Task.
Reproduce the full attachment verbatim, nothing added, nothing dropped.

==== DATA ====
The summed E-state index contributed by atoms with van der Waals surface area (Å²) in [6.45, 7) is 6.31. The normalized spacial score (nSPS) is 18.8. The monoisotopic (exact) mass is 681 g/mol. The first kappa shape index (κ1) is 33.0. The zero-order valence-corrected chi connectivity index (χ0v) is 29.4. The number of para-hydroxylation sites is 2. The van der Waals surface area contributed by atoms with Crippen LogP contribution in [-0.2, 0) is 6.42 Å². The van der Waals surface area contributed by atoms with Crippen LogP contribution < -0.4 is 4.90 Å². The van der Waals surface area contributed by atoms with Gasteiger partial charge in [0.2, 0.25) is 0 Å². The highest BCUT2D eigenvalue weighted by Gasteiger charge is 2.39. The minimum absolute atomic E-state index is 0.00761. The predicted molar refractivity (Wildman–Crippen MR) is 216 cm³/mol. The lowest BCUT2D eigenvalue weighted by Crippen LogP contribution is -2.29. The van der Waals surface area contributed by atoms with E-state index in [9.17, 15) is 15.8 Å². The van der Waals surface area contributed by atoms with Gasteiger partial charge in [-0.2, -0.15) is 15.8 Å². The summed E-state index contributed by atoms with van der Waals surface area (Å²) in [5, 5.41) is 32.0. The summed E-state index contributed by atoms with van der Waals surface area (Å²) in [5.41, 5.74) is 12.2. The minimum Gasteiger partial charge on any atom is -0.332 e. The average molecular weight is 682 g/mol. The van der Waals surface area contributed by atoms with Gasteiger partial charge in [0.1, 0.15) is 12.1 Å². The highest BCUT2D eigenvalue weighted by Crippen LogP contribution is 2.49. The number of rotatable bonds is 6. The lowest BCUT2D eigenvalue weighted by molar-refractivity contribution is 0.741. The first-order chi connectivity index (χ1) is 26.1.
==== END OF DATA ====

The summed E-state index contributed by atoms with van der Waals surface area (Å²) in [6.45, 7) is 6.31. The normalized spacial score (nSPS) is 18.8. The monoisotopic (exact) mass is 681 g/mol. The first kappa shape index (κ1) is 33.0. The zero-order valence-corrected chi connectivity index (χ0v) is 29.4. The number of para-hydroxylation sites is 2. The van der Waals surface area contributed by atoms with Crippen LogP contribution in [-0.2, 0) is 6.42 Å². The van der Waals surface area contributed by atoms with Crippen LogP contribution < -0.4 is 4.90 Å². The van der Waals surface area contributed by atoms with Gasteiger partial charge in [0.2, 0.25) is 0 Å². The highest BCUT2D eigenvalue weighted by Gasteiger charge is 2.39. The minimum absolute atomic E-state index is 0.00761. The predicted molar refractivity (Wildman–Crippen MR) is 216 cm³/mol. The lowest BCUT2D eigenvalue weighted by Crippen LogP contribution is -2.29. The van der Waals surface area contributed by atoms with E-state index in [9.17, 15) is 15.8 Å². The van der Waals surface area contributed by atoms with Gasteiger partial charge in [-0.2, -0.15) is 15.8 Å². The summed E-state index contributed by atoms with van der Waals surface area (Å²) in [5, 5.41) is 32.0. The summed E-state index contributed by atoms with van der Waals surface area (Å²) in [5.41, 5.74) is 12.2. The minimum Gasteiger partial charge on any atom is -0.332 e. The average molecular weight is 682 g/mol. The van der Waals surface area contributed by atoms with Gasteiger partial charge in [0.1, 0.15) is 12.1 Å². The highest BCUT2D eigenvalue weighted by Crippen LogP contribution is 2.49. The number of rotatable bonds is 6. The lowest BCUT2D eigenvalue weighted by molar-refractivity contribution is 0.741. The first-order chi connectivity index (χ1) is 26.1.